Re: [asa] The fight in Texas over evolution training in schools

From: Randy Isaac <randyisaac@comcast.net>
Date: Wed Mar 25 2009 - 06:36:06 EDT

Bill, indeed limitations of scientific theories can and should be taught in
science classes. On the surface, the issue of teaching strengths and
weaknesses of anything is pretty obvious. Of course it should be. But what
is seldom mentioned or discussed is "who is the arbiter of what strengths
and what weaknesses are taught?" Whose views of weaknesses should be taught?
Anyone's? Everyone's? The teacher's? It seems to me that in a science class,
all strengths and weaknesses being debated in the technical peer-reviewed
literature should be taught. Strengths and weaknesses outside that body of
literature may be interesting and worthy of discussion in some settings but
not to be taught as science until it gets addressed in the literature.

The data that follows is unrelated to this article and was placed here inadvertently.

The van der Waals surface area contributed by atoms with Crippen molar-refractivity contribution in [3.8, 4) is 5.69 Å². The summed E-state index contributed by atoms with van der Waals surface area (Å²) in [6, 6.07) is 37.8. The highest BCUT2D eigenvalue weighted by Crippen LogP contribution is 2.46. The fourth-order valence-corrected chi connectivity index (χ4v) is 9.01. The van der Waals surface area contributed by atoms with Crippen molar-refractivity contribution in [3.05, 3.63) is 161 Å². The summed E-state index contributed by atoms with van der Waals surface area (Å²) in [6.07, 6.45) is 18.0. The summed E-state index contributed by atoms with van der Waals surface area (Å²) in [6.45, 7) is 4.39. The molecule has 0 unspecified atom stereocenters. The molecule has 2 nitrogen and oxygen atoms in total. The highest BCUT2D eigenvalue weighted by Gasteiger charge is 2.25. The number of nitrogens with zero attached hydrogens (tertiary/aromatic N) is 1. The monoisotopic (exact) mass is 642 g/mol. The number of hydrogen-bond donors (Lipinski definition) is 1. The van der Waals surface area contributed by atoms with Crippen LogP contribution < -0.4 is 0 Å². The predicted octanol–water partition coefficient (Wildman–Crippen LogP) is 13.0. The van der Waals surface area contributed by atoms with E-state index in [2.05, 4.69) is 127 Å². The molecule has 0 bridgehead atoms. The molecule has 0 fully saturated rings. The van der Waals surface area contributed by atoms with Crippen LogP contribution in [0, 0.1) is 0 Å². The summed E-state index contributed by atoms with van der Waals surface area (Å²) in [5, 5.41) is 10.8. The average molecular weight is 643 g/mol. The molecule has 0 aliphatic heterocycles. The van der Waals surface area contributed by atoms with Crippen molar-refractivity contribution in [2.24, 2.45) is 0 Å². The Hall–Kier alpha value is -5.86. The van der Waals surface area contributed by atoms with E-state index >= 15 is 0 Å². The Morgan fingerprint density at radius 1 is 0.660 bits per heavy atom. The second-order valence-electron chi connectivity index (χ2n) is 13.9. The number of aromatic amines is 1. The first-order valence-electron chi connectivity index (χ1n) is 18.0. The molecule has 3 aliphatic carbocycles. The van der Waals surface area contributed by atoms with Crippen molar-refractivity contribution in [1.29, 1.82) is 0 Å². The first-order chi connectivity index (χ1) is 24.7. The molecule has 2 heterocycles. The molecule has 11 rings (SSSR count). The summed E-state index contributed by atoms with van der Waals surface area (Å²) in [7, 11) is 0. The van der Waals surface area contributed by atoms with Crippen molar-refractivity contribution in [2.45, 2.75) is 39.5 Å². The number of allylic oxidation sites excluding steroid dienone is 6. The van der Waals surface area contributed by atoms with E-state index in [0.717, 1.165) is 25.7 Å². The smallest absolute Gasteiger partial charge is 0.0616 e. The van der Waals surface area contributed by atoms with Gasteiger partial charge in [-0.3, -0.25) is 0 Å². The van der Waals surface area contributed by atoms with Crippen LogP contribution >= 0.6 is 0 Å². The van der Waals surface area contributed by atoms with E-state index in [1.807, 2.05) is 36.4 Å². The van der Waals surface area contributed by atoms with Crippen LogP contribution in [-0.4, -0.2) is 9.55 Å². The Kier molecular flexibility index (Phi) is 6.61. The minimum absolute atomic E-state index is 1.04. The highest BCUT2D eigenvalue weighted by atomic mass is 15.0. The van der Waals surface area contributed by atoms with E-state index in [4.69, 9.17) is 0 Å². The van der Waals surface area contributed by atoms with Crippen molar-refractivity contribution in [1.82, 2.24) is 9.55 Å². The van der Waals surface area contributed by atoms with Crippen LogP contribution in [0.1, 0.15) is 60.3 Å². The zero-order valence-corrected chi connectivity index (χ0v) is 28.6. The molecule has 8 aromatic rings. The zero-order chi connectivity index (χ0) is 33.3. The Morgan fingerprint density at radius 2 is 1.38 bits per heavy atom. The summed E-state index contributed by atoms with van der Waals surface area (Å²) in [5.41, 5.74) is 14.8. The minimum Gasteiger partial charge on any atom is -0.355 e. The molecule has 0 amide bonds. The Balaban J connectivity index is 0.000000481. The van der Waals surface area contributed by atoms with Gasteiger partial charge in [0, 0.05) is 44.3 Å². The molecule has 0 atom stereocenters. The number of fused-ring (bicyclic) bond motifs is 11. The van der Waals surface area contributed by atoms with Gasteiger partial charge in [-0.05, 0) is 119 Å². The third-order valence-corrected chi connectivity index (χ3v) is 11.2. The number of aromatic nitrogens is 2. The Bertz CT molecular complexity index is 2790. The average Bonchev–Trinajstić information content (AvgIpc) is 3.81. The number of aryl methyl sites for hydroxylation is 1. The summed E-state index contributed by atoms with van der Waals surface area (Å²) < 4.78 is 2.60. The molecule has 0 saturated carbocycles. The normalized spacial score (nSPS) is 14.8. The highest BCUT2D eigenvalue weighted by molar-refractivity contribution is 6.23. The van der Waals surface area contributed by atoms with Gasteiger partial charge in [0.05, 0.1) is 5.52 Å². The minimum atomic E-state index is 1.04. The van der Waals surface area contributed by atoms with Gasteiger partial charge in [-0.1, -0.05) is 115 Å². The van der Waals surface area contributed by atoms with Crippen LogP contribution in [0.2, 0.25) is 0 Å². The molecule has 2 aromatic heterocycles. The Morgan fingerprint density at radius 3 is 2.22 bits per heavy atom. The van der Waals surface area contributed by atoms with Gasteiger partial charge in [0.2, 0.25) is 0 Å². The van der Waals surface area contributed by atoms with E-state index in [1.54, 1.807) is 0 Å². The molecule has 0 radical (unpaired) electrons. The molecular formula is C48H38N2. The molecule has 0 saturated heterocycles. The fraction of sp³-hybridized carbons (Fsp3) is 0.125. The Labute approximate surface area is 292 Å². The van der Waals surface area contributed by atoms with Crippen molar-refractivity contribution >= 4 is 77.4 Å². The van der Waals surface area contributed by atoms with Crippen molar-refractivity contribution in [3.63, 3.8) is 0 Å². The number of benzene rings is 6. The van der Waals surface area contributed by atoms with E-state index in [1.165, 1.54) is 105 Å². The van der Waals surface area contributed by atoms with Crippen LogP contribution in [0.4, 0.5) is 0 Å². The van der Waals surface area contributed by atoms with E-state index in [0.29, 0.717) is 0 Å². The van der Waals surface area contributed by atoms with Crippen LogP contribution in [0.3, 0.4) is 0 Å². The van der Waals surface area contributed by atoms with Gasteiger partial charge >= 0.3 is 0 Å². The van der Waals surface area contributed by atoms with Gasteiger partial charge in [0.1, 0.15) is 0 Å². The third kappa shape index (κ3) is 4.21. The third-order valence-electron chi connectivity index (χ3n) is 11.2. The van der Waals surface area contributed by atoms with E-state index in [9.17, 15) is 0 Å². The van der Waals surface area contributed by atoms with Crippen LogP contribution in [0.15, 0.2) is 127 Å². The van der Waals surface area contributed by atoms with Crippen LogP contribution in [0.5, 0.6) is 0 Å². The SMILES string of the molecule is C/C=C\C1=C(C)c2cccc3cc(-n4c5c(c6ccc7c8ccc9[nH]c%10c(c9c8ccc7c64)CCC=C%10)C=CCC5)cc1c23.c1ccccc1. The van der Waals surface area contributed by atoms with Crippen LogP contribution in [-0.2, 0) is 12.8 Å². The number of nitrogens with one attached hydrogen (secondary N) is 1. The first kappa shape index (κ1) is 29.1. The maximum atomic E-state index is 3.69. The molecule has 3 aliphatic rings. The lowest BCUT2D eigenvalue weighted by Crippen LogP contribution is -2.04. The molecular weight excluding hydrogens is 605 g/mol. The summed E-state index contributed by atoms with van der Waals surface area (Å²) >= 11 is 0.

Randy

Bill wrote:

> Although I accept some form of evolution -- with the caveat that
> everything that happens happens according to God's sovereignty -- I
> think it's a pity that the limitations of scientific theories cannot
> be discussed in science classes. Students need to learn to critically
> evaluate experiments and historical analysis to determine whether the
> theory drawn from them holds water.
>

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Received on Wed Mar 25 06:36:43 2009

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